Tucked away in Halifax’s North End, North (formerly known as Bridge) Brewing Company artfully produces Belgian-style ales, riffing off that style to create big flavourful beers that make a lasting impression.

From the brewery: A dry hopped Belgian IPA. Centennial and Chinook hops are complimented by the spice and citrus character produced by our Belgian yeast strain. This ale has intense hop character without being overly bitter.

2015/01/img_2436-0.jpg

Appearance: Golden and copper hues, cloudy amber in the glass. Slight but lingering head. Nice lacing.

Aroma: Complex nose. Green bananas, pine needles and orange zest. Tantalizing aromas that set that bar high.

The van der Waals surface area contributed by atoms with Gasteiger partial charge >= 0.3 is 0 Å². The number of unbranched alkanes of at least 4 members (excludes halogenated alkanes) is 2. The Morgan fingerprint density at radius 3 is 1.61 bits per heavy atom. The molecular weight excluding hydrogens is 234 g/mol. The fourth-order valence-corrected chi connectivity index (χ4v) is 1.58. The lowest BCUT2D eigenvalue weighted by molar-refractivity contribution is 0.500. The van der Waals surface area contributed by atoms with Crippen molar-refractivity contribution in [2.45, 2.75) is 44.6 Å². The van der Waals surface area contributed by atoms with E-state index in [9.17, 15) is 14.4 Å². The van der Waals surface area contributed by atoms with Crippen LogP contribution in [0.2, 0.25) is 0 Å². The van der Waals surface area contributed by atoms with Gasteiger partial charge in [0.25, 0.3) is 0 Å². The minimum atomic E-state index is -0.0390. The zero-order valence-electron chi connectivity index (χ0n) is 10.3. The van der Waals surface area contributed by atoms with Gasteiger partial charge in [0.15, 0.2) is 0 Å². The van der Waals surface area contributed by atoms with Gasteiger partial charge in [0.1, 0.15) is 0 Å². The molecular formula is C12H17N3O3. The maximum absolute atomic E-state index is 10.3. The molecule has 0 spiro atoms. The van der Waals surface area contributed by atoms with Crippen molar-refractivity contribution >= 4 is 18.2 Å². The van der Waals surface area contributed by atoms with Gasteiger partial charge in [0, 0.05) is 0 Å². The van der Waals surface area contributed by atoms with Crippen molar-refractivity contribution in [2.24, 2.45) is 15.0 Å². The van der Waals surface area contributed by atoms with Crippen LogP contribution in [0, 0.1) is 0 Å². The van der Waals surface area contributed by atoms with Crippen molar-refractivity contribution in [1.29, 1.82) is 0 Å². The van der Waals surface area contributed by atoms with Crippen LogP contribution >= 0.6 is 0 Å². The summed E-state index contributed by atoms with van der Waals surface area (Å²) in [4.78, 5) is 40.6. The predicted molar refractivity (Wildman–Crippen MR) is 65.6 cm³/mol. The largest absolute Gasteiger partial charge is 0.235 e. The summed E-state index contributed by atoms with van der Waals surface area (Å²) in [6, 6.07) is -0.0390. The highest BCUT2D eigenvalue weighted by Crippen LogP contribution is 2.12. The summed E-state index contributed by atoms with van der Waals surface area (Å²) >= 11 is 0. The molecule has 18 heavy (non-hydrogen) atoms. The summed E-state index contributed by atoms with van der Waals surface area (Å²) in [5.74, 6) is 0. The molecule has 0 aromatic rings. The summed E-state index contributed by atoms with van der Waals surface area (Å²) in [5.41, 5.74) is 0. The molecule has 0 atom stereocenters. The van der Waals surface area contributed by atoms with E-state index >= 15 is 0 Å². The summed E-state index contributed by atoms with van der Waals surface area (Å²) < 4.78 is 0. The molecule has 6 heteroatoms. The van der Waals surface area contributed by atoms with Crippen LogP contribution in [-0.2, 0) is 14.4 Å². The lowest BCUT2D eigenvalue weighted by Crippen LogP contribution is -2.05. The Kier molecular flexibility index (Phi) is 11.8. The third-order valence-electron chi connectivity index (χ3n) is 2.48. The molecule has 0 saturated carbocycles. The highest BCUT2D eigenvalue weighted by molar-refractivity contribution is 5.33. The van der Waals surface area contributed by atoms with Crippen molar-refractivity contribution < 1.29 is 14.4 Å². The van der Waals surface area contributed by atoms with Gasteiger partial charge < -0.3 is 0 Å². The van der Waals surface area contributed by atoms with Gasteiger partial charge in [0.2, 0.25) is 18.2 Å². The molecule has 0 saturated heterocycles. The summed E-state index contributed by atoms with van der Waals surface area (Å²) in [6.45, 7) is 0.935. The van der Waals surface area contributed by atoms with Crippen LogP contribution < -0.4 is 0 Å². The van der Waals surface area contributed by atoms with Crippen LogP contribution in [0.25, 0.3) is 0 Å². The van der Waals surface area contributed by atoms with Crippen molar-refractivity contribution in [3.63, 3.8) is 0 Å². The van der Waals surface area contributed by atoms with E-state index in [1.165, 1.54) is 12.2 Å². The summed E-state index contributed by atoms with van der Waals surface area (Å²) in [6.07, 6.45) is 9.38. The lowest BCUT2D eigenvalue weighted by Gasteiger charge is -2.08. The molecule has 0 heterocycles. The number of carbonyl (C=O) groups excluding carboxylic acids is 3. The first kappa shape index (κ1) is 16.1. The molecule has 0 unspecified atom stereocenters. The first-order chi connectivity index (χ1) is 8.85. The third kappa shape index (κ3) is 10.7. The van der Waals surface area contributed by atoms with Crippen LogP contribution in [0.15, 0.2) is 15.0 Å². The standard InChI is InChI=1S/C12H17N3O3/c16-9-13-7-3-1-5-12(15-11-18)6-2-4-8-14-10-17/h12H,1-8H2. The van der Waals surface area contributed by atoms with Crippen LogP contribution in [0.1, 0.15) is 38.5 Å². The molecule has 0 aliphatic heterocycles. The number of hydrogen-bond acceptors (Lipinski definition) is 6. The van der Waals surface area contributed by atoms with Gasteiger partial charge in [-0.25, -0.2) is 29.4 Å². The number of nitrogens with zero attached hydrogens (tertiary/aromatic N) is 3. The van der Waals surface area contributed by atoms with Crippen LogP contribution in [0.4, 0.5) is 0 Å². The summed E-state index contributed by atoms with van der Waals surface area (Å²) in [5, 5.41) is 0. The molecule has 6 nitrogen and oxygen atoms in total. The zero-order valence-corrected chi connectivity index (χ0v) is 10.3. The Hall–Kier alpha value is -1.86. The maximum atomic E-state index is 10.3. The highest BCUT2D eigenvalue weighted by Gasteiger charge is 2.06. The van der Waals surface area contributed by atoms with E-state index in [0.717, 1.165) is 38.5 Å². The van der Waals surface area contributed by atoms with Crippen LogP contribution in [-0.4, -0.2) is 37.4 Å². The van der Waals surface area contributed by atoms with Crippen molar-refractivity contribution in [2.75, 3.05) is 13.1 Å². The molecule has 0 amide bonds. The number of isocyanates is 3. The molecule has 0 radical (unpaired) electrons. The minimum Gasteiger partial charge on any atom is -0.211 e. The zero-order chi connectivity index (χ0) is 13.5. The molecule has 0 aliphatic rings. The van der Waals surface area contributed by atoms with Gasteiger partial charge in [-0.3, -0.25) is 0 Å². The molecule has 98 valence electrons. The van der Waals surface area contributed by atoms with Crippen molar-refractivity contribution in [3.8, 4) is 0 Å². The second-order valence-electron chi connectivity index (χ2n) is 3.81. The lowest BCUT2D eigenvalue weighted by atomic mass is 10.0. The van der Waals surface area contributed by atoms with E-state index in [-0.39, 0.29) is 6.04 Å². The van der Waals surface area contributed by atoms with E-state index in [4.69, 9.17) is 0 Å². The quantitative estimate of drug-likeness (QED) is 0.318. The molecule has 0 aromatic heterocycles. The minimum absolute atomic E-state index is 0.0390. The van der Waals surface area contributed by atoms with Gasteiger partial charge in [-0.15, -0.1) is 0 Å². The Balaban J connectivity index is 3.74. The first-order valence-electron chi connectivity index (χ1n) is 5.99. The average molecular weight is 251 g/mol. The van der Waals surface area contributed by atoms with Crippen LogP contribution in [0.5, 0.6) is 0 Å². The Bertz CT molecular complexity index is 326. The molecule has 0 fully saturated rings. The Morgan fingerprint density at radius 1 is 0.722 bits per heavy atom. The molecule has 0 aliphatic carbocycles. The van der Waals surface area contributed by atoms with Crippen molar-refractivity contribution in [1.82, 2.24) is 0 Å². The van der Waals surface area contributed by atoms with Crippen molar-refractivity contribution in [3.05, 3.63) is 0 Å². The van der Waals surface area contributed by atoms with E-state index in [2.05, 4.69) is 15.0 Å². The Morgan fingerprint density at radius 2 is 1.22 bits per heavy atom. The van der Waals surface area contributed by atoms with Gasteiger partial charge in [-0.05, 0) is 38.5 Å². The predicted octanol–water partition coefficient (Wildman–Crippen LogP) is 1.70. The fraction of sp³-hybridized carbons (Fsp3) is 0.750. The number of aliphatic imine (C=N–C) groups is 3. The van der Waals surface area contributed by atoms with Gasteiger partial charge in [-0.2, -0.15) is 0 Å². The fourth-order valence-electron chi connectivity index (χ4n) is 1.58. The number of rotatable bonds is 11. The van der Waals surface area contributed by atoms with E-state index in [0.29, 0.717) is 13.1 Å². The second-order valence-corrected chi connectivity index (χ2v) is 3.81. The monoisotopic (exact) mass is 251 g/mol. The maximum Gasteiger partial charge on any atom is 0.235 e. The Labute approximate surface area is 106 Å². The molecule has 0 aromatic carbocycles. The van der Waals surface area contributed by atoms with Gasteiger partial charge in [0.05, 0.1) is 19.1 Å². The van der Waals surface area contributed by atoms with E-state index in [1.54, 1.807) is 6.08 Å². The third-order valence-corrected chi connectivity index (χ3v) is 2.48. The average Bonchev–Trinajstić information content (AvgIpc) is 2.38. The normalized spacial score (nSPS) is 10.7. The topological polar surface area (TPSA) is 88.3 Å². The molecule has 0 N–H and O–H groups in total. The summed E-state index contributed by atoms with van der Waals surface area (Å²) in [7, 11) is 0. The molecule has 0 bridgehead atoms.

Taste: The taste delivers what the nose promised. Starts with another hit of orange zest, but the hops quickly take over for a big hit of dandelion greens, cloves and peppercorns. A dry, bitter finish.

Mouthfeel: Medium body with average carbonation.

Overall: This is one fine IPA, one of my favourite beers from North. There is a lot going on flavour-wise, but it’s still a crisp and refreshing beer and a perfect example of what North is all about: Old World sensibilities with some daring New World experimentation.

84/100

You can find North Brewing Company on the web, Facebook, and Twitter.

Regular contributor and guest reviewer Trevor J. Adams is senior editor with Metro Guide Publishing and the editor of Halifax Magazine. In 2012, he published his first solo book, Long Shots: The Curious Story of the Four Maritime Teams That Played for the Stanley Cup (Nimbus Publishing). You can see what Trevor is drinking on Untappd and follow him on Twitter.